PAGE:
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FDA Clears First OTC Continuous Glucose Monitor

The U.S. Food and Drug Administration has approved the first over-the-counter continuous glucose monitor.

The Dexcom Stelo Glucose Biosensor System, an integrated continuous glucose monitor (iCGM), is approved for use in individuals 18 years and older who do not use insulin, such as individuals with diabetes using oral medications.

Additionally, the new iCGM can be used by people without diabetes who want to better understand how diet and exercise may impact blood sugar levels.

However, the system is not approved for individuals with problematic hypoglycemia (low blood sugar) as it is not designed to alert the user to this condition.

"Today's clearance expands access to these devices by allowing individuals to purchase a CGM without the involvement of a health care provider," Jeff Shuren, M.D., J.D., director of the FDA's Center for Devices and Radiological Health, said in a statement.

The system uses a wearable sensor worn on the back of the upper arm, which can be paired with an application installed on a user's smartphone or other smart device. The device presents blood glucose measurements and trends every 15 minutes in the app.

Adverse events reported in the study included local infection, skin irritation, and pain or discomfort.

The system will be available for purchase online without a prescription in the United States starting in the summer of 2024.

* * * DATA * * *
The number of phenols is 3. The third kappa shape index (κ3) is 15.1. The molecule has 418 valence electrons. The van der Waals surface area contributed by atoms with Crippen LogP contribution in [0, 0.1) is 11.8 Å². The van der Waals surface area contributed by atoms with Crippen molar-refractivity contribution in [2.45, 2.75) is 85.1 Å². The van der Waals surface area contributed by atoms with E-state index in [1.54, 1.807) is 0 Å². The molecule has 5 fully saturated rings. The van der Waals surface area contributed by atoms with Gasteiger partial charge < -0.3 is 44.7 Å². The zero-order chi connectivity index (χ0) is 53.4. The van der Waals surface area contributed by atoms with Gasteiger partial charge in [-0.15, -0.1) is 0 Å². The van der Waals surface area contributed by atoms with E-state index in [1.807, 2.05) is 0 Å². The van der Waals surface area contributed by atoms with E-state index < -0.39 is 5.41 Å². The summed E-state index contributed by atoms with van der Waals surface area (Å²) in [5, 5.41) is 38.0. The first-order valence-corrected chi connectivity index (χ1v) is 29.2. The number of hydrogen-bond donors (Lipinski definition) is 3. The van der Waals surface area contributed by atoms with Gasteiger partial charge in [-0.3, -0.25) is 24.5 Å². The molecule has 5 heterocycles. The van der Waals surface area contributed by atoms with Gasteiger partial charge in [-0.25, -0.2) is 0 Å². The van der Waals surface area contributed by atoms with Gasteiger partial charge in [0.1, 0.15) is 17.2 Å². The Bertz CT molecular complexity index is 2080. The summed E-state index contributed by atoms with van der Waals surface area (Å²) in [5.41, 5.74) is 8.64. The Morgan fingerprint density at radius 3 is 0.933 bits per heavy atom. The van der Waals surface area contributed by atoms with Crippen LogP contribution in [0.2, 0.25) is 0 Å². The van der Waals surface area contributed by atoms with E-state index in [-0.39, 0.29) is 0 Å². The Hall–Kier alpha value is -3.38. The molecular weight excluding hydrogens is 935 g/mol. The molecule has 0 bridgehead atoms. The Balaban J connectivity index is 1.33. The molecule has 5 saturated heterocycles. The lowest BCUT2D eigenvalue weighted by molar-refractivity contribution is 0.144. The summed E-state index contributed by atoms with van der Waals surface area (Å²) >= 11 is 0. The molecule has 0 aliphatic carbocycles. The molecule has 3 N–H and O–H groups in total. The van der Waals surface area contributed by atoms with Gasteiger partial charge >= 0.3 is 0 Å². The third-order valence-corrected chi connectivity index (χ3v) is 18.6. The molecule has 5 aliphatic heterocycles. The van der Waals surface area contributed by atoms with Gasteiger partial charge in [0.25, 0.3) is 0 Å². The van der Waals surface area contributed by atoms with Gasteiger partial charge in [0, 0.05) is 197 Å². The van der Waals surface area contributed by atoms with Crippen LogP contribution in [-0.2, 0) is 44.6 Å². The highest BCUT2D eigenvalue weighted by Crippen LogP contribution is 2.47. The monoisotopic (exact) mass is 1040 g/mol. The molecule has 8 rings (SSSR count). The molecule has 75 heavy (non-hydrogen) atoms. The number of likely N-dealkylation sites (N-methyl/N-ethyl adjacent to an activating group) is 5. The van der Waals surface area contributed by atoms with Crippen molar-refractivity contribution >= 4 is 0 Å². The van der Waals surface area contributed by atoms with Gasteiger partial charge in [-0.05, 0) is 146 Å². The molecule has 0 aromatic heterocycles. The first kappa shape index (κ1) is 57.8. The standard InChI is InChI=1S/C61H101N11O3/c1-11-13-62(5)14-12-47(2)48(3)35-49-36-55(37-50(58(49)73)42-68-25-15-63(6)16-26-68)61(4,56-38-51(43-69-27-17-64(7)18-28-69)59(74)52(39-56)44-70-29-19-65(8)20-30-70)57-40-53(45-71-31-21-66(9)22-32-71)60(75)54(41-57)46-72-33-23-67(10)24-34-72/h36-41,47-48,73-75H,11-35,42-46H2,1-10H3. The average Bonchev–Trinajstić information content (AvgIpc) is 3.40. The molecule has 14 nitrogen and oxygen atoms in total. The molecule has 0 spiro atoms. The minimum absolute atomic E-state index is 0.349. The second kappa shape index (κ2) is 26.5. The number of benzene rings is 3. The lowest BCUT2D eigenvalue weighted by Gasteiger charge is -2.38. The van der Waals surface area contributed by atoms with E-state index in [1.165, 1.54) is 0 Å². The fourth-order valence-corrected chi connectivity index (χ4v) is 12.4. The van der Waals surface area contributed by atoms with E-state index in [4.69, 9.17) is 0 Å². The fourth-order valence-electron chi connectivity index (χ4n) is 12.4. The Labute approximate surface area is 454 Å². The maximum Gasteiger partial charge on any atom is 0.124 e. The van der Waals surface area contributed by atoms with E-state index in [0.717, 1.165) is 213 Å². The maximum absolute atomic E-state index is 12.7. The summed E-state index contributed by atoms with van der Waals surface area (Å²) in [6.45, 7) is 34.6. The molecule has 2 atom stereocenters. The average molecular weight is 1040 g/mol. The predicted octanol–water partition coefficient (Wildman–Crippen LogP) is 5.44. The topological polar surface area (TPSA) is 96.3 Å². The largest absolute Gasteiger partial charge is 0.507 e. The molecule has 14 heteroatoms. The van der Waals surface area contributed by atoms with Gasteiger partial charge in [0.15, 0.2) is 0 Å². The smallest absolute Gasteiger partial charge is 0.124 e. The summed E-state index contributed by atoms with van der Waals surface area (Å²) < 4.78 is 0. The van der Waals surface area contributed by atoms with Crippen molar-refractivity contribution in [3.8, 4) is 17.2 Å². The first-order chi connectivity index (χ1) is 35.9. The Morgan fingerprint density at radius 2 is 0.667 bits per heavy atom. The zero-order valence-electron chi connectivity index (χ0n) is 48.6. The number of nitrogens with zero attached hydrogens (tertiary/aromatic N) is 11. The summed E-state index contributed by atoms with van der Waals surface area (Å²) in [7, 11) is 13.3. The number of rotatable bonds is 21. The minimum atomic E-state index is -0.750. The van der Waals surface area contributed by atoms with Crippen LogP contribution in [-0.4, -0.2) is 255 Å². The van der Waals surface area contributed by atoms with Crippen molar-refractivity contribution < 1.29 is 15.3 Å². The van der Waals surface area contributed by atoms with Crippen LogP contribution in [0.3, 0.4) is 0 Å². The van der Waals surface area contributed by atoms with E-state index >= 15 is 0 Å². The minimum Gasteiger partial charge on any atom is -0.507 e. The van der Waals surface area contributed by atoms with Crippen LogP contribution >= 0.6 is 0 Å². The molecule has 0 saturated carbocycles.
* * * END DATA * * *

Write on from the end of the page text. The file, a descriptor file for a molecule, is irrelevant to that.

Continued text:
The manufacturer warns that the users should consult with a healthcare professional before taking medical action based on the device output.

In 2021, 38.4 million Americans, or 11.6% of the U.S. population, had diabetes. Of those, 8.7 million were undiagnosed.

Another 97.6 million adults had prediabetes, a condition where blood sugar levels are elevated but not high enough yet to be diagnosed as type 2 diabetes.

Glucose monitoring among people without diabetes has become more popular in recent years, thanks to influencers like Jessie Inchauspé, also known as "Glucose Goddess."

However, the evidence on the benefits of continuous glucose monitoring in healthy individuals is limited. For instance, a 2022 study involving 153 adults without diabetes found that most of the time, glucose levels were normal.

The HbA1c test, also known as the hemoglobin A1C test, is one of the most commonly used tests to diagnose prediabetes and diabetes.

Individuals over 45 and who are overweight and have one or more risk factors for diabetes should undergo the HbA1c test every three years.

People with prediabetes should repeat the test as often as recommended by their healthcare provider, usually one to two years.


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